What You Should Know About High Pressure Vessel Manufacturing

« Back to Home

Cooling Screws: What They Are, What They Do And How To Keep Them From Failing

Posted on

Unless you work with plastic extruders every day, you probably are not going to be very familiar with most of the technology or the jargon. Therefore, when you hear the phrase, "cooling screws," you may find yourself at quite a loss as to what these objects are and how they relate to plastics extrusion.  You may be even more confused when someone talks about keeping these screws from overheating and failing. Here is a more precise and understandable definition for cooling screws, what they do and how to keep them from failing, should you ever find yourself in a plastics extrusion job.

What Cooling Screws Are

Cooling screws are large, elongated, screw-shaped components found in a plastics extrusion machine. They are inserted horizontally along the bottom of this machine and are meant to turn and cool the melted plastic before it is pushed into a mold. They are often metal, but they may be a heat-resistant type of material other than metal as well.

What They Do

The cooling screws reduce the friction of the plastic melt as it is moved from one part of the extruder to the next. It continues to grind fine particles of plastic that have caught onto the screw, thereby recycling even the smallest bits of material. It churns melted plastic in the same way that a concrete mixer continues to mix and churn concrete. Finally, it helps cool the hot plastic melt just enough for the extruder to force the melted plastic into molds, where it cools, re-solidifies and conforms to the shapes into which it was extruded.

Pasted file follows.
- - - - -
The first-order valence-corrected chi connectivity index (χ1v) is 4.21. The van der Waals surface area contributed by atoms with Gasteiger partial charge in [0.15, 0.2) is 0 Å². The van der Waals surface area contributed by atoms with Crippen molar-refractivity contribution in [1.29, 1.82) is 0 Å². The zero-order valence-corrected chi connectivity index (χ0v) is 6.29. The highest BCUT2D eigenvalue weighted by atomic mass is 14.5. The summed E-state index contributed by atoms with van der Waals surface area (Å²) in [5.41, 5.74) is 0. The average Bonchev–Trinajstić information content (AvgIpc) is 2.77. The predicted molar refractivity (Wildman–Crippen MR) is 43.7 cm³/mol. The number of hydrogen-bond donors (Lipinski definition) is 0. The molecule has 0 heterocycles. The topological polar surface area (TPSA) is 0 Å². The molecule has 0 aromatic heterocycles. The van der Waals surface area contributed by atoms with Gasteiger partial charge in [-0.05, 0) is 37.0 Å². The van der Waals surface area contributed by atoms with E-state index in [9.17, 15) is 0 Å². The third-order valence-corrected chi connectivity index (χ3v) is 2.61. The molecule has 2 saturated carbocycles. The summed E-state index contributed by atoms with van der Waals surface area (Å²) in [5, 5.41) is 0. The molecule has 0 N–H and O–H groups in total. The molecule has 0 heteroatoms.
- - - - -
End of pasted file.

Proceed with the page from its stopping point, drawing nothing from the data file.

How to Keep Them from Overheating and Failing

Oddly enough, these screws can overheat, even though their primary function is to cool melted plastic. When they overheat, they begin to fail and will not properly turn or process the melted plastic, which means the machine gets jammed up and the melted plastic will be useless if the cooling screw cannot be fixed promptly. Cooling the screws with a lot of water is generally the approach taken, with the best approach being cooled water from a nearby tower. For this reason, many plants may have their own water towers close by, as well as a means to refrigerate this water for use in the extruders. In the event that you have the start of an overheating cooling screw, and the cooling tower water does not seem to be getting to the cooling screw, have a backup water cooling source. Contact a manufacturer, like AUSTIN  MAC INC, for more help.